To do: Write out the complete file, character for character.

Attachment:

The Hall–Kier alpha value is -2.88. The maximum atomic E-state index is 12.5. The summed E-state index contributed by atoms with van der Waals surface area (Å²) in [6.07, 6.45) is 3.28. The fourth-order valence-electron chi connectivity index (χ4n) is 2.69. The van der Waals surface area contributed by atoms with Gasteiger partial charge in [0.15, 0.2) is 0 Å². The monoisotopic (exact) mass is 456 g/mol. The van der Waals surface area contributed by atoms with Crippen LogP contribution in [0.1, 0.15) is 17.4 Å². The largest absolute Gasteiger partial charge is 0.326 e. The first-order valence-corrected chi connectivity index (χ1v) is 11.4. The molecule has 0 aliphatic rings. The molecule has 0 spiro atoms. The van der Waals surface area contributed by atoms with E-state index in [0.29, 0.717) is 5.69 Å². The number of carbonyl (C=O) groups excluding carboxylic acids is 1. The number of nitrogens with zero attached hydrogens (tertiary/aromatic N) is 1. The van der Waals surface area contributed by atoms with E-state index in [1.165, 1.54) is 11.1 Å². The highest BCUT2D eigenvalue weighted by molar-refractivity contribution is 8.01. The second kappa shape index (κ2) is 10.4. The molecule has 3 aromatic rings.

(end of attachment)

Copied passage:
The Hall–Kier alpha value is -2.88. The maximum atomic E-state index is 12.5. The summed E-state index contributed by atoms with van der Waals surface area (Å²) in [6.07, 6.45) is 3.28. The fourth-order valence-electron chi connectivity index (χ4n) is 2.69. The van der Waals surface area contributed by atoms with Gasteiger partial charge in [0.15, 0.2) is 0 Å². The monoisotopic (exact) mass is 456 g/mol. The van der Waals surface area contributed by atoms with Crippen LogP contribution in [0.1, 0.15) is 17.4 Å². The largest absolute Gasteiger partial charge is 0.326 e. The first-order valence-corrected chi connectivity index (χ1v) is 11.4. The molecule has 0 aliphatic rings. The molecule has 0 spiro atoms. The van der Waals surface area contributed by atoms with E-state index in [0.29, 0.717) is 5.69 Å². The number of carbonyl (C=O) groups excluding carboxylic acids is 1. The number of nitrogens with zero attached hydrogens (tertiary/aromatic N) is 1. The van der Waals surface area contributed by atoms with E-state index in [1.165, 1.54) is 11.1 Å². The highest BCUT2D eigenvalue weighted by molar-refractivity contribution is 8.01. The second kappa shape index (κ2) is 10.4. The molecule has 3 aromatic rings.